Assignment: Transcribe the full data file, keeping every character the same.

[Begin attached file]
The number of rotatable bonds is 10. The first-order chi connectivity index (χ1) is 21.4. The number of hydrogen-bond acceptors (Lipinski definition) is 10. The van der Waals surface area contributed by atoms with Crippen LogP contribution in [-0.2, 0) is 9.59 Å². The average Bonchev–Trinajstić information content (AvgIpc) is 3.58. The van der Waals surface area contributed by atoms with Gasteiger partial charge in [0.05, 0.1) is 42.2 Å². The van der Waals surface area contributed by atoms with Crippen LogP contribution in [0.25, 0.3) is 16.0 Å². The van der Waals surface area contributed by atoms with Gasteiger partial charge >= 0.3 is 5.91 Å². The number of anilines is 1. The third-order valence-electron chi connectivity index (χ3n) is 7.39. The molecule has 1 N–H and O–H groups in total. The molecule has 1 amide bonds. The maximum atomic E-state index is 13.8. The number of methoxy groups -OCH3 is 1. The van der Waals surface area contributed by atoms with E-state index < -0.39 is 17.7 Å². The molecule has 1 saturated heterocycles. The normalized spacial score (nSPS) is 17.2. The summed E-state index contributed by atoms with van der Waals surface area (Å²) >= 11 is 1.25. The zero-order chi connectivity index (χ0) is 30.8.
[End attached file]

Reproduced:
The number of rotatable bonds is 10. The first-order chi connectivity index (χ1) is 21.4. The number of hydrogen-bond acceptors (Lipinski definition) is 10. The van der Waals surface area contributed by atoms with Crippen LogP contribution in [-0.2, 0) is 9.59 Å². The average Bonchev–Trinajstić information content (AvgIpc) is 3.58. The van der Waals surface area contributed by atoms with Gasteiger partial charge in [0.05, 0.1) is 42.2 Å². The van der Waals surface area contributed by atoms with Crippen LogP contribution in [0.25, 0.3) is 16.0 Å². The van der Waals surface area contributed by atoms with Gasteiger partial charge >= 0.3 is 5.91 Å². The number of anilines is 1. The third-order valence-electron chi connectivity index (χ3n) is 7.39. The molecule has 1 N–H and O–H groups in total. The molecule has 1 amide bonds. The maximum atomic E-state index is 13.8. The number of methoxy groups -OCH3 is 1. The van der Waals surface area contributed by atoms with E-state index < -0.39 is 17.7 Å². The molecule has 1 saturated heterocycles. The normalized spacial score (nSPS) is 17.2. The summed E-state index contributed by atoms with van der Waals surface area (Å²) >= 11 is 1.25. The zero-order chi connectivity index (χ0) is 30.8.